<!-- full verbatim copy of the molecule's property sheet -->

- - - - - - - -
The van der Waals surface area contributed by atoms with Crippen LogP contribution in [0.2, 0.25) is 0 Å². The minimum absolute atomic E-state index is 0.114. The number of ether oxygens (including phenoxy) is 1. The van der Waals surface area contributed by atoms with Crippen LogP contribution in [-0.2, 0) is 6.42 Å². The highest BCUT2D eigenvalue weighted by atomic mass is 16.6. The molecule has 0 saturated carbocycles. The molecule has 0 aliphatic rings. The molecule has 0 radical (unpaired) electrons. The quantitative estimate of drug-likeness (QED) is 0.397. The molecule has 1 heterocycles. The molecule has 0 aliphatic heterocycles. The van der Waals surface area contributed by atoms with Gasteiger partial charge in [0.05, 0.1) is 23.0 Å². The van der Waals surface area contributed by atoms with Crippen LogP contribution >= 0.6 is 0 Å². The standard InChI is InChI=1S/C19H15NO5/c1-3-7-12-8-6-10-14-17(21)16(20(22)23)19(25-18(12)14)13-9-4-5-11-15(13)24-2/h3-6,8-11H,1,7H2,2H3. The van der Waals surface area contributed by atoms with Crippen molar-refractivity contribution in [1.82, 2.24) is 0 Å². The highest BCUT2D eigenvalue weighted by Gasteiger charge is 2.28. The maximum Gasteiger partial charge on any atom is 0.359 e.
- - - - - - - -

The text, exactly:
The van der Waals surface area contributed by atoms with Crippen LogP contribution in [0.2, 0.25) is 0 Å². The minimum absolute atomic E-state index is 0.114. The number of ether oxygens (including phenoxy) is 1. The van der Waals surface area contributed by atoms with Crippen LogP contribution in [-0.2, 0) is 6.42 Å². The highest BCUT2D eigenvalue weighted by atomic mass is 16.6. The molecule has 0 saturated carbocycles. The molecule has 0 aliphatic rings. The molecule has 0 radical (unpaired) electrons. The quantitative estimate of drug-likeness (QED) is 0.397. The molecule has 1 heterocycles. The molecule has 0 aliphatic heterocycles. The van der Waals surface area contributed by atoms with Gasteiger partial charge in [0.05, 0.1) is 23.0 Å². The van der Waals surface area contributed by atoms with Crippen LogP contribution >= 0.6 is 0 Å². The standard InChI is InChI=1S/C19H15NO5/c1-3-7-12-8-6-10-14-17(21)16(20(22)23)19(25-18(12)14)13-9-4-5-11-15(13)24-2/h3-6,8-11H,1,7H2,2H3. The van der Waals surface area contributed by atoms with Crippen molar-refractivity contribution in [1.82, 2.24) is 0 Å². The highest BCUT2D eigenvalue weighted by Gasteiger charge is 2.28. The maximum Gasteiger partial charge on any atom is 0.359 e.